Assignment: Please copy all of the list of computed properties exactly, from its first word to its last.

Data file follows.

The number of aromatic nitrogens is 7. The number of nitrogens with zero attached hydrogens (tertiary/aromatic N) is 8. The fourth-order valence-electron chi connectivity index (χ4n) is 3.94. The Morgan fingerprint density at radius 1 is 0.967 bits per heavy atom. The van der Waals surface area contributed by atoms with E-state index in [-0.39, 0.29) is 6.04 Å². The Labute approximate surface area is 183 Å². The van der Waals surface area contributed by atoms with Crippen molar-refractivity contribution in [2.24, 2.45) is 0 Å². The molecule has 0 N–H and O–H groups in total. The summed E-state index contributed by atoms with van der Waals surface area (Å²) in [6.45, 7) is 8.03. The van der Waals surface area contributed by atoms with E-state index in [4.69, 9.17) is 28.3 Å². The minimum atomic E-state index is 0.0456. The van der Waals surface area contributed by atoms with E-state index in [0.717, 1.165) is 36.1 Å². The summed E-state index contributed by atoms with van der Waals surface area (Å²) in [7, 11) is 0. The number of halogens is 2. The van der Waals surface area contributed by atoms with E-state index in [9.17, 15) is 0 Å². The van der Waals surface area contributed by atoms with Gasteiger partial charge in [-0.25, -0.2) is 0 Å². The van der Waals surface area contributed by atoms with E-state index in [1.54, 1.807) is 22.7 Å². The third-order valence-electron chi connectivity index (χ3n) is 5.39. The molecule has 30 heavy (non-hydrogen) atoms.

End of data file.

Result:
The number of aromatic nitrogens is 7. The number of nitrogens with zero attached hydrogens (tertiary/aromatic N) is 8. The fourth-order valence-electron chi connectivity index (χ4n) is 3.94. The Morgan fingerprint density at radius 1 is 0.967 bits per heavy atom. The van der Waals surface area contributed by atoms with E-state index in [-0.39, 0.29) is 6.04 Å². The Labute approximate surface area is 183 Å². The van der Waals surface area contributed by atoms with Crippen molar-refractivity contribution in [2.24, 2.45) is 0 Å². The molecule has 0 N–H and O–H groups in total. The summed E-state index contributed by atoms with van der Waals surface area (Å²) in [6.45, 7) is 8.03. The van der Waals surface area contributed by atoms with E-state index in [4.69, 9.17) is 28.3 Å². The minimum atomic E-state index is 0.0456. The van der Waals surface area contributed by atoms with E-state index in [0.717, 1.165) is 36.1 Å². The summed E-state index contributed by atoms with van der Waals surface area (Å²) in [7, 11) is 0. The number of halogens is 2. The van der Waals surface area contributed by atoms with E-state index in [9.17, 15) is 0 Å². The van der Waals surface area contributed by atoms with Gasteiger partial charge in [-0.25, -0.2) is 0 Å². The van der Waals surface area contributed by atoms with E-state index in [1.54, 1.807) is 22.7 Å². The third-order valence-electron chi connectivity index (χ3n) is 5.39. The molecule has 30 heavy (non-hydrogen) atoms.